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Washington Update: Michaels outlines OSHA’s future agenda

April 1, 2013

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By Kyle W. Morrison, senior associate editor

Reflecting on the accomplishments OSHA has achieved in the past three years, agency administrator David Michaels laid out an agenda for the upcoming years in which challenges await.

Speaking Feb. 4 at an “all-hands” meeting of OSHA employees, Michaels – who is staying on as OSHA chief during President Barack Obama’s second term – defended the agency’s work against critics who suggest regulations and federal enforcement hurt the economy and “kill jobs.”

“2012 was also a remarkable year, because as we were hard at work, we watched the empirical evidence continue to accumulate: OSHA inspections prevent injuries, and we do this without hurting employment or employer profitability,” he said in prepared remarks, citing three studies published last year.

Calling OSHA inspectors “heroes,” Michaels listed a number of incidents and cases in which agency employees stepped forward to prevent disaster or educate on safety. He noted a compliance officer who stopped operations in an unprotected trench in Ohio and the popularity of a Florida crane expert, along with several other OSHA staff members who have responded to routine inspections and disaster situations.

During Michaels’ three years as administrator, OSHA has launched a new Severe Violator Enforcement Program, issued three major rulemakings, and increased whistleblower protections and the number of significant and egregious enforcement cases.

But despite the self-applause, Michaels noted that the agency still faces plenty of challenges. OSHA has been lambasted by the Government Accountability Office and other critics for having decades-out-of-date permissible exposure limits for OSHA-regulated chemicals, as well as a lack of PELs for thousands of other substances.

Michaels acknowledged this shortfall while simultaneously pointing to the stringent regulatory process OSHA must adhere to and a desire to figure out how to work with that process. “One of our challenges is to develop new ways to approach these issues, both from the enforcement and standard-setting perspectives,” he said.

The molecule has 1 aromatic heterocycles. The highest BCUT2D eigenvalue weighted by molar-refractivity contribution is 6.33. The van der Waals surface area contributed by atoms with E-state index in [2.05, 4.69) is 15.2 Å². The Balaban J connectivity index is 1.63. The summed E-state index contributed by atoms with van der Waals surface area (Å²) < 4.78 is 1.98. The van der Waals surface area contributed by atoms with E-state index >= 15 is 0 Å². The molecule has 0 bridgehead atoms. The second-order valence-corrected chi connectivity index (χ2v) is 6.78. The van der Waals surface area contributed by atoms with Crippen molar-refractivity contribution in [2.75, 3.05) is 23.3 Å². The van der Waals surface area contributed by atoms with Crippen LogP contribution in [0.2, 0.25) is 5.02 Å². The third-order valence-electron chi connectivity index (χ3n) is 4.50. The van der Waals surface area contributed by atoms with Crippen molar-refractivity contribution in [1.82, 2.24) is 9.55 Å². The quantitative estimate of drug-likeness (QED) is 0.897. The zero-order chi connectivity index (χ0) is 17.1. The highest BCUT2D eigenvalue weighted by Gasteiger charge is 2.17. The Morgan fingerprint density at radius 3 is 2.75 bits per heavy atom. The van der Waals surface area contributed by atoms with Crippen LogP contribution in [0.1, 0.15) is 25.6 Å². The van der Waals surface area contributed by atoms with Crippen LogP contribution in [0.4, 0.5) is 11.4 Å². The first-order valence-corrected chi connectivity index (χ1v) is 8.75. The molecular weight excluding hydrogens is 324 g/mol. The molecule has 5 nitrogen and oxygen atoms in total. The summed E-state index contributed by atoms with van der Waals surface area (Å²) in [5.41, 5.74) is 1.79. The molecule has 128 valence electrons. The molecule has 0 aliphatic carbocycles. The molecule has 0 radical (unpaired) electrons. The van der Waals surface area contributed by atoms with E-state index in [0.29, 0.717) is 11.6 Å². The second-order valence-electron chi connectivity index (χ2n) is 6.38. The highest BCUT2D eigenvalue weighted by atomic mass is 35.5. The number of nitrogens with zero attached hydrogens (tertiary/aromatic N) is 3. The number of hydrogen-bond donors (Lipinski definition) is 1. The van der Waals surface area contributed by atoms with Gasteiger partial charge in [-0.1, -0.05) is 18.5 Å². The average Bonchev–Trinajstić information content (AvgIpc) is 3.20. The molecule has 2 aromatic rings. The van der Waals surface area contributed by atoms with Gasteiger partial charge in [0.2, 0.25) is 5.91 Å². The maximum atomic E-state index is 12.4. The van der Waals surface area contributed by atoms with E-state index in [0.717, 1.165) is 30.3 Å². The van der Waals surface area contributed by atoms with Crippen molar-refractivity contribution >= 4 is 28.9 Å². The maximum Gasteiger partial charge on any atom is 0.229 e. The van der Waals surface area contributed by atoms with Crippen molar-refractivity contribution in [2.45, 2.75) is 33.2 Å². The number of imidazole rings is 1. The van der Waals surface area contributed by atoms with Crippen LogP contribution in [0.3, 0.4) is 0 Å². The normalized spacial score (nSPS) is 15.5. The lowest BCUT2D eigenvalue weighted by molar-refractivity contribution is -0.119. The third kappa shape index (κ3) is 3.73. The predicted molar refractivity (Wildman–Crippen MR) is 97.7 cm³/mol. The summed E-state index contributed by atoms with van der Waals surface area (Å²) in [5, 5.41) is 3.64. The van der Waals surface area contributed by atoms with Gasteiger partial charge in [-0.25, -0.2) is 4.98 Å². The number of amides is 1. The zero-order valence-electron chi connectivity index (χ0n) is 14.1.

Beyond administrative challenges, a changing workforce and the economy will affect how the agency moves forward, Michaels said.

“The growth of the contingent workforce, the number of vulnerable workers in our most dangerous occupations, the increasing transience of workers in occupations where we once saw much more stability – all present challenges that previous administrations did not have to face,” Michaels said.

OSHA is reaching out to vulnerable workers – including non-English speakers – through increased materials in additional languages and Susan Harwood grants, a popular but continually politically threatened training program. Temporary workers are being reached through labor and construction groups, and the Whistleblower Protection Advisory Committee was established to help improve protections for workers who report violations.

To help with a few of the initiatives the agency is developing, OSHA will need to become more diverse to better serve its populations and create innovative approaches to problems, Michaels stated. He said the agency is launching a multi-year initiative to ensure diversity inclusion throughout OSHA’s business operations, including recruitment and promotion.

The agency also is seeking to increase its use of data to better target high-hazard workplaces and evaluate the effectiveness of OSHA’s own strategies, according to Michaels. “The more complete and consistent we keep our data, the more useful it becomes for learning about hazards and protecting workers,” he said.

The opinions expressed in “Washington Update” do not necessarily reflect those of the National Safety Council or affiliated local Chapters.

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